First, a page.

- Scientists have developed a functional artificial limb with fingertip sensors that can deliver realistic thermal information to an amputee's residual limb, which the brain interprets as being still attached to the original hand. Smithsonian Magazine
- Following the recent discovery of phantom thermal sensations in amputees, scientists integrated a standalone system into a robotic prosthetic hand to allow it to feel and respond to hot and cold temperatures. MED (LR: 3 CP: 5)
- According to a study published last week in the journal Med, the "MiniTouch" device — which allowed a 57-year-old trans-radial amputee to distinguish objects of different temperatures manually — can be easily integrated with commercially available prosthetic limbs without surgery. Medicalxpress
- In an experiment, the study participant reportedly could identify hot, cold, or ambient bottles with total accuracy with his modified prosthetic. However, his accuracy dropped to a third when the device's thermal sensor was turned off. New Scientist (LR: 3 CP: 3)
- Prof. Silvestro Micera said that the scientists are "really close to restoring the full palette of sensations to amputees." The team next aims to allow amputees to feel sensations from multiple points — not just the index finger as is in the current version. Good News Network
- He added that the "big next step" is to create a single wearable system to enable amputees to experience pressure, texture, position, temperature, and wetness. Guardian (LR: 2 CP: 5)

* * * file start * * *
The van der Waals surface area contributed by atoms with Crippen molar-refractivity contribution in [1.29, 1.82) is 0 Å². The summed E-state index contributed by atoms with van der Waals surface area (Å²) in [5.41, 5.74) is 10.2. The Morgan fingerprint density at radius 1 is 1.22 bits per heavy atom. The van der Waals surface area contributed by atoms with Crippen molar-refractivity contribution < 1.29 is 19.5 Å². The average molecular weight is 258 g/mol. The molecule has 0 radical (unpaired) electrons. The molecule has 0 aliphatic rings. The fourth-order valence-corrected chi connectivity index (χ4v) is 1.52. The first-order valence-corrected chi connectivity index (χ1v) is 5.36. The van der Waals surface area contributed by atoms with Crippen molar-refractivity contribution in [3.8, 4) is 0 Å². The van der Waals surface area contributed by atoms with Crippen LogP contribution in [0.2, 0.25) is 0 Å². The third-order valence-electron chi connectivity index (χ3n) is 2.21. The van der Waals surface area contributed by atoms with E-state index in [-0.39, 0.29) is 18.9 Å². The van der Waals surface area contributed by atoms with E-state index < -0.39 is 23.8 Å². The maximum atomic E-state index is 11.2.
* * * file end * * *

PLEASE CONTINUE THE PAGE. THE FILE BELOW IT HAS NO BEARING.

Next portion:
- With one of the last sensory frontiers of bionic limbs — temperature — now within sight, amputees are a step closer to living a fuller life. It gives individuals who have suffered dismemberment a stronger "this hand is mine" sense. This is taking it closer to its full potential — especially when added dexterity of the prosthetic is factored in. Once the safety requirements are met, a whole new life will open up for amputees.
- While the past decade's growth and innovations in the field of prosthetics have been phenomenal, this evolution also calls for a bird's-eye view of where this medical technology is headed. A critical analysis at this stage will help the field in its next steps to master and integrate these innovations. It's vital to build a solid framework in the medical industry to help these medical inventions reach their full promise.
- There's a 50% chance that the first medical treatment based on nanorobots will happen by Oct. 2033, according to the Metaculus prediction community.
METACULUS (LR: 3 CP: 3)